These regional inequalities are more distinct in some areas like Western, North Eastern and Coastal Kenya, which are now trailing far behind because of grinding poverty. Innovative intervention strategies designed to effectively and urgently address and arrest some of the most common and serious root causes of the decaying state of girls’ secondary education system in the region are overdue.
Addressing the issues of access and quality of education are ongoing priorities for this Strategic Plan. Many of our current and past education initiatives, such as the establishment of a community library in Siaya, active schools’ participation in our outreach programs, emphasis on quality learning, and school improvement programs, have helped to improve infrastructure, community participation, enrolment and completion for girls and boys. Building on the experiences of those initiatives, we will improve our strategy and strengthen our support to education for two compelling reasons; first, it is a basic human right; second, it is crucial for the empowerment of children, young people and their communities in securing their human rights.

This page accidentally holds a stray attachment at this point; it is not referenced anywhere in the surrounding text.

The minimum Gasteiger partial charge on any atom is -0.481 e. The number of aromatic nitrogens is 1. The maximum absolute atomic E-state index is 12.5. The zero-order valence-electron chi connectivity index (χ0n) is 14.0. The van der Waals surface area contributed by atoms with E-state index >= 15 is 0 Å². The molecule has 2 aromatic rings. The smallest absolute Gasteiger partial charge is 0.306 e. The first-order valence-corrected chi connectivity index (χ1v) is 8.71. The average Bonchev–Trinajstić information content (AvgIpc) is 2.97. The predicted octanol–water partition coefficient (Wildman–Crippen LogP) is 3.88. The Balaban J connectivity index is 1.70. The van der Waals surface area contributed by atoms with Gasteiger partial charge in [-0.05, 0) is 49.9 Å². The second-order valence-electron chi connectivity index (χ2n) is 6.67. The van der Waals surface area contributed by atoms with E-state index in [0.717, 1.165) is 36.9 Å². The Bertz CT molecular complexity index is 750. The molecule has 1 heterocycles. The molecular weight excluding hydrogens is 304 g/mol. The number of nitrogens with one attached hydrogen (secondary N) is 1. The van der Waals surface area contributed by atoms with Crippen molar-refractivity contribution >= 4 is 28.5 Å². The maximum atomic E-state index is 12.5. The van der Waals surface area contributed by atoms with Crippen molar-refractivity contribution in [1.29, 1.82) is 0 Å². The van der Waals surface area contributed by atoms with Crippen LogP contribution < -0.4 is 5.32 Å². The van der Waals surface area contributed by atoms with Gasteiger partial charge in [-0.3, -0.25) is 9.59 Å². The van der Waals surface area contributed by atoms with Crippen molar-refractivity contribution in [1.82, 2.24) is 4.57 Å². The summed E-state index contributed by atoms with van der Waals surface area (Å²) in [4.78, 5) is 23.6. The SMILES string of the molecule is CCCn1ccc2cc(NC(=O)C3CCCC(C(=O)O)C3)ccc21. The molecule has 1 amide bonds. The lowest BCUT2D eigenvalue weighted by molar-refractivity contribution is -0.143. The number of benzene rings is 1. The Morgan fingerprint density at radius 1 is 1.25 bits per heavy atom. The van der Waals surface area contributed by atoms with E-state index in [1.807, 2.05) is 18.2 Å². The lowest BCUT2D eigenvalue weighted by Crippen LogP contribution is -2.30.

Development Education Strategy: This will have a crucial role in enlarging understanding of the local people on development issues and the underlying causes of poverty in the world, and how this links with the local situation. IDAP will facilitate the development of relationships between communities in Kenya and organizations overseas through communication, and involvement of the organizations in specific development projects for exposure.
IDAP has a strong base of supporters who are loyal and active. IDAP cultivates this supporter environment by engaging them in creative ways. One of the ways that IDAP does this is with new-media, engaging them through our interactive active website, as well as other web media such as Facebook and Twitter; linking them to events, campaign activities and educational information on pressing issues surrounding the poor and vulnerable.
Another innovative way that IDAP engages its supporters is through a mobilization course that we have developed called IDAPeople. This equips communities to respond to local poverty through an interactive course and by: promoting knowledge sharing and learning; documenting and disseminating knowledge resources, lessons learned and success stories and maximizing communications and technology to enable meaningful learning and performance.